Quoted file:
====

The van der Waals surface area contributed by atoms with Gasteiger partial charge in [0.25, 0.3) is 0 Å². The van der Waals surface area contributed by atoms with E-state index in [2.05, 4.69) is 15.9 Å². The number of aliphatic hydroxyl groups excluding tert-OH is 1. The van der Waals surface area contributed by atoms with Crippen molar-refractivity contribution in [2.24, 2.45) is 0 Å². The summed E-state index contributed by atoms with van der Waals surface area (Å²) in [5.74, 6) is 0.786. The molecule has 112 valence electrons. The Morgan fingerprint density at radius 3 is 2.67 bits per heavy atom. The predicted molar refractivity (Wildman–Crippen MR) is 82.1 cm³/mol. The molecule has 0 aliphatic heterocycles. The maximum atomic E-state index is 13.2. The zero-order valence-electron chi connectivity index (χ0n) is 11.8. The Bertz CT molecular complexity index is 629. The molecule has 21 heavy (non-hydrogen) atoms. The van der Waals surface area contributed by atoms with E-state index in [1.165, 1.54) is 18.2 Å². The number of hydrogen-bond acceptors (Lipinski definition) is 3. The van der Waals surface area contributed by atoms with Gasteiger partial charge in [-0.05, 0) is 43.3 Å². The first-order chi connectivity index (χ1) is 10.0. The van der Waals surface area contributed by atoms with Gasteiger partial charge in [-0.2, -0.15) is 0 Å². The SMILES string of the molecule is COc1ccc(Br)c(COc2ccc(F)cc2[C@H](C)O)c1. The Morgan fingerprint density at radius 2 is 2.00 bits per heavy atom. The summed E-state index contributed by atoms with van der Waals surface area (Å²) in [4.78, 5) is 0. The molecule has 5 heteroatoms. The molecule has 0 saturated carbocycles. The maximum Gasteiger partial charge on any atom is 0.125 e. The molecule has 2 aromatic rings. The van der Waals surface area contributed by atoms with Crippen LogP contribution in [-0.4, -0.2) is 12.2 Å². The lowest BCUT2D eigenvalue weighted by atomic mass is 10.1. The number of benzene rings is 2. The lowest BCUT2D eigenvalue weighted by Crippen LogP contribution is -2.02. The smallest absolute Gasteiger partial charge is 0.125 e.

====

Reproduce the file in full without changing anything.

The van der Waals surface area contributed by atoms with Gasteiger partial charge in [0.25, 0.3) is 0 Å². The van der Waals surface area contributed by atoms with E-state index in [2.05, 4.69) is 15.9 Å². The number of aliphatic hydroxyl groups excluding tert-OH is 1. The van der Waals surface area contributed by atoms with Crippen molar-refractivity contribution in [2.24, 2.45) is 0 Å². The summed E-state index contributed by atoms with van der Waals surface area (Å²) in [5.74, 6) is 0.786. The molecule has 112 valence electrons. The Morgan fingerprint density at radius 3 is 2.67 bits per heavy atom. The predicted molar refractivity (Wildman–Crippen MR) is 82.1 cm³/mol. The molecule has 0 aliphatic heterocycles. The maximum atomic E-state index is 13.2. The zero-order valence-electron chi connectivity index (χ0n) is 11.8. The Bertz CT molecular complexity index is 629. The molecule has 21 heavy (non-hydrogen) atoms. The van der Waals surface area contributed by atoms with E-state index in [1.165, 1.54) is 18.2 Å². The number of hydrogen-bond acceptors (Lipinski definition) is 3. The van der Waals surface area contributed by atoms with Gasteiger partial charge in [-0.05, 0) is 43.3 Å². The first-order chi connectivity index (χ1) is 10.0. The van der Waals surface area contributed by atoms with Gasteiger partial charge in [-0.2, -0.15) is 0 Å². The SMILES string of the molecule is COc1ccc(Br)c(COc2ccc(F)cc2[C@H](C)O)c1. The Morgan fingerprint density at radius 2 is 2.00 bits per heavy atom. The summed E-state index contributed by atoms with van der Waals surface area (Å²) in [4.78, 5) is 0. The molecule has 5 heteroatoms. The molecule has 0 saturated carbocycles. The maximum Gasteiger partial charge on any atom is 0.125 e. The molecule has 2 aromatic rings. The van der Waals surface area contributed by atoms with Crippen LogP contribution in [-0.4, -0.2) is 12.2 Å². The lowest BCUT2D eigenvalue weighted by atomic mass is 10.1. The number of benzene rings is 2. The lowest BCUT2D eigenvalue weighted by Crippen LogP contribution is -2.02. The smallest absolute Gasteiger partial charge is 0.125 e.